Dansaekhwa (Korean: 단색화), also known as "Tansaekhwa" refers to a loose grouping of paintings that emerged in Korean painting starting in the mid-1970s, when a group of artists began to push paint, soak canvas, drag pencils, rip paper, and otherwise manipulate the materials of painting. Tansaekhwa means ‘monochrome painting’ in Korean and was used by the critic Lee Yil in 1980 to refer to a group of largely non-figurative paintings painted in neutral hues. Promoted in Seoul, Tokyo, and Paris, Tansaekhwa grew to be the international face of contemporary Korean art and a cornerstone of contemporary Asian art.
Figures associated with Tansaekhwa include: Cho Yong-ik, Chung Chang-Sup, Chung Sang-Hwa, Ha Chonghyun, Heu Hwang, Kim Guiline, Kwon Young-woo, Lee Dong Youb, Lee Ufan, Park Seobo, Suh Seung-Wong, and Yun Hyong-keun.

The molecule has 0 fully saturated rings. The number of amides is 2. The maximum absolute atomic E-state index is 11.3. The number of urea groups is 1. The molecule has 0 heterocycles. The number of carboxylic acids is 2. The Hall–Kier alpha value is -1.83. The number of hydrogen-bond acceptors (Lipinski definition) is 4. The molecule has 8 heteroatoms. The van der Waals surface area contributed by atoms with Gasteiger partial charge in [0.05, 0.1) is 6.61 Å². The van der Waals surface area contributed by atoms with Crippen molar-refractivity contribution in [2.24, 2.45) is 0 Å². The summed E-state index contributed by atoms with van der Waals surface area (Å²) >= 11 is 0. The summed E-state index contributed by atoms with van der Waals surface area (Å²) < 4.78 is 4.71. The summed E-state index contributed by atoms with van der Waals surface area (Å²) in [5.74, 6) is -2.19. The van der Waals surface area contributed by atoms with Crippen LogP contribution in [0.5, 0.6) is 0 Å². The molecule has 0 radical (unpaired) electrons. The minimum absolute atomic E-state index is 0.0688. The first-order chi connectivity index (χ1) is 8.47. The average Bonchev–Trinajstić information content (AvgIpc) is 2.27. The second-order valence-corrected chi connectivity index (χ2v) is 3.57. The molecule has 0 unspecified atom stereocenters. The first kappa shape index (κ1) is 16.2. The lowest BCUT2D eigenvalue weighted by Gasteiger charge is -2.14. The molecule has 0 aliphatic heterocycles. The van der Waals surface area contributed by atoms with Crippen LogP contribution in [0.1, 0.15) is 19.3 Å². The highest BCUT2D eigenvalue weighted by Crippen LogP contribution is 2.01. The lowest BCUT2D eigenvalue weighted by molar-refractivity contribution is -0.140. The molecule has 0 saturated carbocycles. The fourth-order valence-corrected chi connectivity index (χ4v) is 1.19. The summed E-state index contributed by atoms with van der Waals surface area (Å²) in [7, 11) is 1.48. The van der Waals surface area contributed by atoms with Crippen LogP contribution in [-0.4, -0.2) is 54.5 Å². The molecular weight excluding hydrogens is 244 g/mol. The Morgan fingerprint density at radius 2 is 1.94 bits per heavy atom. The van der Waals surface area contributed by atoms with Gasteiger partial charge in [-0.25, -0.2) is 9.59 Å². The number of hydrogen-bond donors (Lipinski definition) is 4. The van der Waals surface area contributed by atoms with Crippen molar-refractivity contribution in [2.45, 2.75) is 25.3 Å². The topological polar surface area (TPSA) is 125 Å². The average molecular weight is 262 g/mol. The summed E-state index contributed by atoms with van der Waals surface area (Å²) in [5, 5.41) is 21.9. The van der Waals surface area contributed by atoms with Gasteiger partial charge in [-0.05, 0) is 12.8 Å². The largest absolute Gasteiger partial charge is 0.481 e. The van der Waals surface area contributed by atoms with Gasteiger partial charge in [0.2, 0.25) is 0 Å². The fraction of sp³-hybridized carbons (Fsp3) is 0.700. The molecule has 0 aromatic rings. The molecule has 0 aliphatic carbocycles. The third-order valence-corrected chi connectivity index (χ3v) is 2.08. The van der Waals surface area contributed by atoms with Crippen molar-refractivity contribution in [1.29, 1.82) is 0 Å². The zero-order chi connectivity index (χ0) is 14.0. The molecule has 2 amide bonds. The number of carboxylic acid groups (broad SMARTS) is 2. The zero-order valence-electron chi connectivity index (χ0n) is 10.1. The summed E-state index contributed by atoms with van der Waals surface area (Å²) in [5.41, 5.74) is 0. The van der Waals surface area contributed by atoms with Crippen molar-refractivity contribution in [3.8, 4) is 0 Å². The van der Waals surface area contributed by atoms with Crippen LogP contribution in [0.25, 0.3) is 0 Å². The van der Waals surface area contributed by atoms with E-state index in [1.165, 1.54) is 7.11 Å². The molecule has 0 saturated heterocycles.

Lee Ufan had moved to Japan in 1956, where he established himself with the Mono-ha movement in the late 1960s. In the mid-1970s he introduced his Korean peers to the Tokyo art scene. “Five Korean Artists, Five Kinds of White,” a group show held at Tokyo Gallery in May 1975, is often credited as the first major presentation of the works that later became known as Tansaekhwa. The five featured artists were Kwon Young-woo, Lee Dong Youb, Heu Hwang, Suh Seung-won and Park Seobo.
In 2013, the first extended scholarly discussion of Tansaekhwa, written by Joan Kee, was published by the University of Minnesota Press. It was a finalist for the annual College Art Association Charles Rufus Morey Prize for the most distinguished book in the history of art, the first book on any aspect of modern and contemporary Asian art to receive this designation. Starting in 2014, a spate of survey shows in Korea and the United States triggered renewed critical and commercial interest in Dansaekhwa.
Since the first of these surveys took place, there have been several solo exhibitions of individual artists:
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